Create a Production Ready Infinite Scrolling in React-js using Power of Debounce, Throttle, and Hooks from scratch

Raj Chhatbar
3 min readFeb 9, 2021


Today we all know that infinite scroll has become like a standard practice in most websites as from the user’s perspective, it is easy and friction-less, which indirectly helps companies increase their user’s session duration.

Indeed you must have seen many ways to implement an infinite scroll. However, we will be implementing a custom hook without relying on third-party libraries to give us the infinite scroll’s superpower, which we can reuse in any component.

And if you guys directly want to jump to code, here is the code sandbox link.

Plus the API data is of this form

"count": 30,
"next": "http://localhost:3000/api/profile?page=2",
"previous": null,
"data": [
"id": 1,
"first_name": "Dorie",
"last_name": "Moncarr",
"avatar": ""
"id": 2,
"first_name": "Rip",
"last_name": "Eburne",
"avatar": ""

Now before proceeding further, let me explain Debounce and Throttling first.

Debounce: In simple words, if you are firing an event multiple times, it will execute the last event in a given amount of time. For example, when I will move my scrollbar from top to bottom, hundreds of events are fired; however, we only need events that are fired at the end of a specific time(time can range from a few milliseconds to seconds, depending on the implementation) then we should use debounce.

Throttling: Here, let say we have the rapid-fire of events, and we want to use the first event which got fired and want to ignore the rest of the event for some specific amount of time, then we will use throttling. For example, a user wants to buy PS5, and he/she is clicking mouse pointer hundreds of times or wrote a script to click multiple times, then here it becomes essential for the front-end engineer to send the request only once. The best option here is to use throttling.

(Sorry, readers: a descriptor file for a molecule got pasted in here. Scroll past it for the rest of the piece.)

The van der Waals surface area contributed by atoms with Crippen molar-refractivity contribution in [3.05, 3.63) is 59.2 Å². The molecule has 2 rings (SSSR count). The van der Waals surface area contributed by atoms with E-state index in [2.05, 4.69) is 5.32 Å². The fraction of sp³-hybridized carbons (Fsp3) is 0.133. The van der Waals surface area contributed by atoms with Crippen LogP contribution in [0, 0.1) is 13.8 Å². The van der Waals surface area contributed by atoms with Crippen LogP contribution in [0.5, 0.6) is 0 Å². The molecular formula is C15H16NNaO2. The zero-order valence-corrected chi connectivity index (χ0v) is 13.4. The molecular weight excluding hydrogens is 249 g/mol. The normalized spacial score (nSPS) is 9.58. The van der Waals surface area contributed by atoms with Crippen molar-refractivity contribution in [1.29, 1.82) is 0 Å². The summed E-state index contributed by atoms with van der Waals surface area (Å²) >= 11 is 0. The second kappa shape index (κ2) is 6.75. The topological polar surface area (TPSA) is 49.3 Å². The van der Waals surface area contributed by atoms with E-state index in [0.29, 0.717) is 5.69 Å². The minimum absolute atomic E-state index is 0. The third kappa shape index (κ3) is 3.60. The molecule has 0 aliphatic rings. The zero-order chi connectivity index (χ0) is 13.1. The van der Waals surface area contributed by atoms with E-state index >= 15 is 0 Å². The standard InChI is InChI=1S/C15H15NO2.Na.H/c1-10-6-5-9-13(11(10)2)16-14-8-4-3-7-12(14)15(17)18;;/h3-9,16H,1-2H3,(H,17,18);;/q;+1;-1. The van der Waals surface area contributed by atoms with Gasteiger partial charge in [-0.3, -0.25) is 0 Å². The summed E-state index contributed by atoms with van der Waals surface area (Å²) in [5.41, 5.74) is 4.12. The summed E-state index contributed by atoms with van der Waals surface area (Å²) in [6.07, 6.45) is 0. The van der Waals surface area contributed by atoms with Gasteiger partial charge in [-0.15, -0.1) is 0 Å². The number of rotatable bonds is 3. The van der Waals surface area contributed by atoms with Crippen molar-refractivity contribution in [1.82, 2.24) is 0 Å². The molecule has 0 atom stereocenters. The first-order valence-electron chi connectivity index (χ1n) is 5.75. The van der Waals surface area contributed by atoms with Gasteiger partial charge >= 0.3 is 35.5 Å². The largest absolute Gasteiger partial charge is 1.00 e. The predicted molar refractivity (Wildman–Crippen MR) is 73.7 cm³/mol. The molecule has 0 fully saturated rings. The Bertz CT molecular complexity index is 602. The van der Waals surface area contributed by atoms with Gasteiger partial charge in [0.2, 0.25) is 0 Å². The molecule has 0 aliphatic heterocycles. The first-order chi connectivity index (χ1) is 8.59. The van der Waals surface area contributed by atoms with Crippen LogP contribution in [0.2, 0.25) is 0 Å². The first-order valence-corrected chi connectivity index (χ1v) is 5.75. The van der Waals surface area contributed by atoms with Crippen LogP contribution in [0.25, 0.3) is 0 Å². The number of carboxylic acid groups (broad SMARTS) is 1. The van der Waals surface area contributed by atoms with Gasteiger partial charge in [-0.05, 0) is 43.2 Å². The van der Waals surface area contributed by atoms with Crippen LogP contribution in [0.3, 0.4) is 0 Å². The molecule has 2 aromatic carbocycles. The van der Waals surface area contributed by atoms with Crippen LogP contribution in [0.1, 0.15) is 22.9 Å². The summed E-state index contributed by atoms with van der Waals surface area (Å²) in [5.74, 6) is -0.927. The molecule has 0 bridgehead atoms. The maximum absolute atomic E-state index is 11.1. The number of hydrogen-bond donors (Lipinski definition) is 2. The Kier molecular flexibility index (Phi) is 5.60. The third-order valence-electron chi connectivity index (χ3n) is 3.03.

Great, now that you understand what debounce and throttling is, we can start with implementing our hook. The basic setup is to passes a function to hook, which should be called whenever scroll is around 75% of the page size.

And we also need a useRef here called “stop,” which will work as the stopping mechanism whenever we reach the end of the page.

Here we will use useEffect hook for adding window listeners. However, remember we do not want it to fire multiple times. So we will be wrapping our useEffect into our custom throttled useEffect called useThrottledEffect.

Now below is the full implementation of the custom hook.

Hopefully, you must have got the overall flow. Now let’s see how to use this hook in a component.

First, let us create a reusable API call function.

And once we are done, we can proceed with using our useInfiniteScroll hook.

Here we can make two separate functions: first, getting the initial data(page 1) and then using another function to get subsequent pages. Moreover, do not forget to set “stop” true whenever we reached the last page.

🎊 We are done now. Thank you for reading this blog. Feel free to reach out if you have any questions. I’ll be happy to help you.

you can connect with me on my website



Raj Chhatbar

I am a software engineer based on southern california, specializing in building full-stack cloud-based solutions